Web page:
How to Go Carbon Neutral?
Balancing a footprint
An increasing number of businesses as well as individuals are doing the right thing for the Earth by making moves towards a carbon neutral economy. We can all make a positive impact on the environment by living more sustainably and offsetting the majority of our personal GHG emissions from home energy use, driving, flying and household waste. We've created a simple step-by-step guideline to help your journey towards a carbon neutrality.
Where to start?
There are many different ways how to reduce your carbon footprint every day. The first thing what you should do is create a plan for yourself - understand how much can you do from your side by analysing your own lifestyle and climate impact caused by carbon emissions.
Analyse and make a plan for yourself how far are you willing to go to reach a carbon neutral lifestyle.
1. Conservation begins at home
Design and operate your home in a way that it generates as much power as it uses. This is becoming a reality because cities around the country have made zero waste a goal, what supports the transition towards a net-zero economy. As well as, make sure your home is well insulated, use more energy efficient LED bulbs, replace an inefficient gas boiler, switch to a clean or renewable energy provider, block the edges of doors and windows, etc. How we prepare food and drinks also adds to the carbon footprint - by boiling water for long, that can double the carbon footprint of the tea.
2. Minimize travelling
One of the most effective ways to reduce your carbon footprint is to reconsider how much and how often you travel. Emissions from transportation are one of the top source of greenhouse gases and can account for a huge proportion of your annual carbon footprint. If you travel a lot then your emissions will be much higher. Fly less or pick the economy class ticket. Take train instead of flying (in most cases). For example, from London to Budapest, the train journey produces the least carbon emissions at 55.9kg of CO2. This is exceeded by both car (181.2kg) and plane (225.3kg), according to EcoPassenger.
3. Walk if possible
Drive less. It's good for your health and for the planet if you walk or ride a bike. It's also better if you choose to ride a scooter, use public transportation, share a ride (carpool), rent a car instead of owning it, etc. Driving efficiently, keeping your car efficient, using cruise control, using less air conditioning and not weighing your car down with extra things you don’t need can also help to reduce emissions related with travelling.
4. Don't buy a car or ...
If you need to buy a car then consider that powerful cars require more energy to move them around, require more energy to produce and are more expensive. Switching to an electric car is the greener option - However, the CO2 produced in manufacturing the car might be higher than the lifetime emissions of the vehicle depending on how often you use it. We would recommend to do your research and read this latest study.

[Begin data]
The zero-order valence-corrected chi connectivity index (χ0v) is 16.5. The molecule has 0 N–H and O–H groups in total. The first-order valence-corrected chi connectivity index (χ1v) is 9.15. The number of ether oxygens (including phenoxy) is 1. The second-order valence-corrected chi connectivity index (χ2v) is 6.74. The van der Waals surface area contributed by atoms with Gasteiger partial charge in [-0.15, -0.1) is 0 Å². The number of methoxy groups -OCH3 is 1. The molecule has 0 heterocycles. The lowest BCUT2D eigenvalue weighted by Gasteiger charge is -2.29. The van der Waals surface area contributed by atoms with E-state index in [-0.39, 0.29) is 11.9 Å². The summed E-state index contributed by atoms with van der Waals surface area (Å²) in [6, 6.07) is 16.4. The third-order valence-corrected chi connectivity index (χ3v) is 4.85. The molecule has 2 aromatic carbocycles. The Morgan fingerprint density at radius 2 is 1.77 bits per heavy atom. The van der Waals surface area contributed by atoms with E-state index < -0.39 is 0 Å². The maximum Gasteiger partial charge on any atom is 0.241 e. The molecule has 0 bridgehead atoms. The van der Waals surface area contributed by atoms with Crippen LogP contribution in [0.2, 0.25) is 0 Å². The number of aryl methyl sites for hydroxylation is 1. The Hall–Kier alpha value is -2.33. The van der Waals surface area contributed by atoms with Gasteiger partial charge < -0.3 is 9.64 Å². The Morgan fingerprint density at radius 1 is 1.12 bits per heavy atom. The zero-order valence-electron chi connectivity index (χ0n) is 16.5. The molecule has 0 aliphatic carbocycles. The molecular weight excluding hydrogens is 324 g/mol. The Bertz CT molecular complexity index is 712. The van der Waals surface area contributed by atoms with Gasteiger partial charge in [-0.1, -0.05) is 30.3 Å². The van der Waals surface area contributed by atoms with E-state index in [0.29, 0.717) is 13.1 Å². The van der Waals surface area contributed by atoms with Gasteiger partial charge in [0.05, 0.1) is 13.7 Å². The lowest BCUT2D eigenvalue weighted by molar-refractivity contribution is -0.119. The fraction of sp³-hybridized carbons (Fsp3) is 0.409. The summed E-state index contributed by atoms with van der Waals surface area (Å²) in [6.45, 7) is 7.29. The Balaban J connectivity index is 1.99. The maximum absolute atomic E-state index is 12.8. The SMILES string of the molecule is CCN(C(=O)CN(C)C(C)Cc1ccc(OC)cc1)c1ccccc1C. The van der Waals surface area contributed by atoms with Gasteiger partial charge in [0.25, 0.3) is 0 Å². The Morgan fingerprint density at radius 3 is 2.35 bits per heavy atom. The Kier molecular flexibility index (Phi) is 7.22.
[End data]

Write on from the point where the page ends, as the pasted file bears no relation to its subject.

5. Eat less or no meat and dairies
We have to reduce our red meat and dairies intake. Consider plant based diet as vegan’s diet is the most carbon light (read a study here). It’s generally agreed that you could cut your carbon footprint by around 20% by switching to a vegan diet. Research from Oxford University found that if every family in the UK swapped out a red meat based meal for a plant-based alternative just once a week, the environmental impact would be equivalent to taking 16 million cars off the road.
6. Prefer local, eat seasonal
By eating local and seasonal food you can mostly save carbon footprint from transportation. But also carbon intensity of the production process should be taken into account - foods from nearby countries might be grown in artificially creating temperature conditions where they don’t naturally exist and are produced using an energy intensive production methods, which have higher carbon footprint than shipping in seasonal products from more far-flung locales. Therefore plays a seasonality also an important part (for example, some vegetables might be better to buy in summer and prefer imported goods in winter).
7. Reduce, reuse, recycle
Buy less, rent and swap more. Extent the life of your product by reusing, rewearing, repairing things. Upcycle, donate or recycle the item after you can not use it anymore, so, the item could stay in the circularity for as long as possible. According to the New Textile Economy Report, the horrifying truth is that 87% of the total fibre input used for manufacturing clothing is landfilled or incinerated.
8. Prefer sustainable products
If you buy then prefer second hand and quality sustainable products that are made to last and have reduced ecological impact on the planet. Research from WRAP found that extending the average life of clothes by just 3 months up to 2 years and 5 months would result in a 5 to 10% reduction in carbon, water and waste footprints of the items. So, don't buy fast fashion as it is hugely harmful to the planet - fast fashion accounts more carbon emissions than the aviation and shipping industries combined, is the 2nd largest consumer of the world's water supply and pollutes the oceans with microplastics.
9. Reduce waste
Waste accounts a huge portion of greenhouse gas emissions. For example, if food wastage were a country, it would be the third largest emitting country in the world (see the research). The contribution of food wastage emissions to global warming is almost equivalent (87%) to global road transport emissions.
10. Foster change
Support moving towards a carbon neutral economy by speaking out or joining an activist group to foster change for the benefit of people and the environment.
Reduce what you can and offset the rest
There are many carbon reduction projects that contribute to eliminating or decreasing the GHS emissions. Read further by choosing the next topic below.